Herbert Smith Freehills Tokyo office is preparing a Japanese Investor's Guide to corruption risk in overseas investment in the energy and natural resources sector (the "Guide") which will be made available soon. In this newsletter we provide an overview of the content of the Guide and identify briefly the potential corruption risks that Japanese companies often face when carrying out investments in overseas energy and natural resources projects.
Introduction to corruption risks
Japanese companies have a long and successful record in investing in overseas energy and natural resource projects. Deal structures will differ from project to project, but will commonly involve the investor taking a part interest, with other commercial partners, in a national asset under licence or equivalent from the local state. The corruption risk associated with such transactions has long since been recognised, and increasingly the risk is one which Japanese investors examine closely prior to investment.
Often, however, it is far from easy to confidently assess the risk. The target of the investment may be in a country with a reputation for corruption problems, and yet it may be a challenge to find out very much at all specifically about the target project in that context. If the initial due diligence does not identify specific concerns associated with the project, there can be an understandable temptation to press on with the deal and hope for the best. From a business perspective, however, it remains critical that such decisions are made on an informed basis with an understanding of what the risks may be, and what the consequences could be, in the event that the target project is compromised by corruption.
The concerns can relate to historical, current and future activity:-
- Historical: What are the possible consequences for you if you acquire an interest in national assets that were historically procured through bribery of the relevant government?
- Current: What is happening to the purchase monies you are agreeing to pay? Is any, through intermediaries or otherwise, being paid on to state officials or others, as bribes to facilitate your deal?
- The future: What happens after your investment? Could the joint venture or entity, which you intend to co-own or have an interest in, and/or one of your joint venture parties, or a sub-contractor, commit new acts of bribery with local government to ensure the on-going success of the venture?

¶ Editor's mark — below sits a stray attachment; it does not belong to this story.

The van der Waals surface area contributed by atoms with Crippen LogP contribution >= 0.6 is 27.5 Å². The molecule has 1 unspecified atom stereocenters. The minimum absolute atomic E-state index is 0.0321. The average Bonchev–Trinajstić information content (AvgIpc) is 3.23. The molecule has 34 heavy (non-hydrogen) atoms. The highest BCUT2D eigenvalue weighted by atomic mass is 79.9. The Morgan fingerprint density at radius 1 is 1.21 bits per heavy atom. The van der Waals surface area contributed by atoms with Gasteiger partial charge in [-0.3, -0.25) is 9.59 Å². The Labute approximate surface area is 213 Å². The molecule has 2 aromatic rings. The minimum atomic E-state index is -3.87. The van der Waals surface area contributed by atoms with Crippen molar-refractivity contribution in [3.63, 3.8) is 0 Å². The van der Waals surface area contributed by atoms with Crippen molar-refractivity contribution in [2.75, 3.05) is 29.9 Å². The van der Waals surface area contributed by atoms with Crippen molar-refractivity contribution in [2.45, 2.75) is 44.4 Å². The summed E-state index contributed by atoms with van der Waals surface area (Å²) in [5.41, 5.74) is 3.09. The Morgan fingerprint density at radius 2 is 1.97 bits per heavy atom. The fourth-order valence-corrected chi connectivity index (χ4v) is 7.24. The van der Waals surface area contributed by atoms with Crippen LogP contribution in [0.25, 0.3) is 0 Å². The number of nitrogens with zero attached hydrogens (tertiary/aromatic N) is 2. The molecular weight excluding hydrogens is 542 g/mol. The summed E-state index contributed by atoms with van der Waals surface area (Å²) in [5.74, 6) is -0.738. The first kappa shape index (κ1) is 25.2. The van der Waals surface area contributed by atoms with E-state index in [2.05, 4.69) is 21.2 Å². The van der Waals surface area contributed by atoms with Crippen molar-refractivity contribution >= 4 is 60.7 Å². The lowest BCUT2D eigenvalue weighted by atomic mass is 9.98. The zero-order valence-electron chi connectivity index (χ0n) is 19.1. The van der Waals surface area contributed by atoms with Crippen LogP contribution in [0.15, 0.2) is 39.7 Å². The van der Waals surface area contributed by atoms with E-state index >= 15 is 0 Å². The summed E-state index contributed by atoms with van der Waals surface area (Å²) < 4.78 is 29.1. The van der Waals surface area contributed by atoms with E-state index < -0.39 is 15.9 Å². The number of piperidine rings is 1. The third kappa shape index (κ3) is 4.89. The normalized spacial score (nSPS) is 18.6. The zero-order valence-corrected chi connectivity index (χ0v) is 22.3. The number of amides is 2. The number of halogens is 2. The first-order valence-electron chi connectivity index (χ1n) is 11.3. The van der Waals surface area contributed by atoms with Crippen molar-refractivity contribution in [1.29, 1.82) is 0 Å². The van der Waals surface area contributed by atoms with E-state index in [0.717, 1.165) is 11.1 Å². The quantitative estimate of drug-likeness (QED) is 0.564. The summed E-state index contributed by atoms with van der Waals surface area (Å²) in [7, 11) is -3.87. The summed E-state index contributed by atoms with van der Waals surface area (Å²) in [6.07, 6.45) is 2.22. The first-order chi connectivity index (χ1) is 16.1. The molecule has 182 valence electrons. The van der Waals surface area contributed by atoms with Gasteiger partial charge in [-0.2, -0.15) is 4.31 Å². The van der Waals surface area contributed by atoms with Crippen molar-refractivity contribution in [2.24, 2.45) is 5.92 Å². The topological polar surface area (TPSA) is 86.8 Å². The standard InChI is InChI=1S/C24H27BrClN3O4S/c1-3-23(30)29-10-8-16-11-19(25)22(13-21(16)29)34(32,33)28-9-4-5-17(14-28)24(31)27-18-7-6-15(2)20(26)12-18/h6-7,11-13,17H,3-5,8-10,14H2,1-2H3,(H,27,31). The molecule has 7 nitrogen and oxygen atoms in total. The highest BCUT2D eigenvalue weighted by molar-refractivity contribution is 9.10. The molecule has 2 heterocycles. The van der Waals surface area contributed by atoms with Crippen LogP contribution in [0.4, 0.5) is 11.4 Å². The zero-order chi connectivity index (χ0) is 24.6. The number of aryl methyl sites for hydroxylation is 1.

Sources of Law
The picture is complicated because a Japanese corporate investor asking itself these questions may need to consider the position under at least three different sources of law with its qualified legal advisers:-
- The law of Japan: For example, the Act on Punishment of Organised Crimes and Control of Crime Proceeds (Act No. 136 of August 1999) is capable of applying to Japanese nationals and companies who acquire overseas assets that represent the proceeds of a historical crime. Companies can be fined, and individuals can be sentenced to terms of imprisonment and/or fined. The Unfair Competition Prevention Act (Act No. 47 of May 19, 1993, as last amended by Act No. 12 of March 31, 2012) also imposes a foreign bribery offence on Japanese companies and individuals, and forbids the bribery of foreign public officials.
- The law of the target country: The anti-bribery laws in the target country will also need to be considered. Anti-bribery laws are common, particularly in relation to the bribery of state officials. Often there can be a historical lack of enforcement in difficult jurisdictions, but that is not a reliable assurance that the same will continue to be the case in the future. It is far from uncommon for incoming governments in developing states to initiate "anti-corruption" drives, usually in order to improve international business confidence in the country in question and sometimes also to embarrass the previous regime. Such initiatives will often start with an examination of the circumstances in which national assets were previously licensed to investors.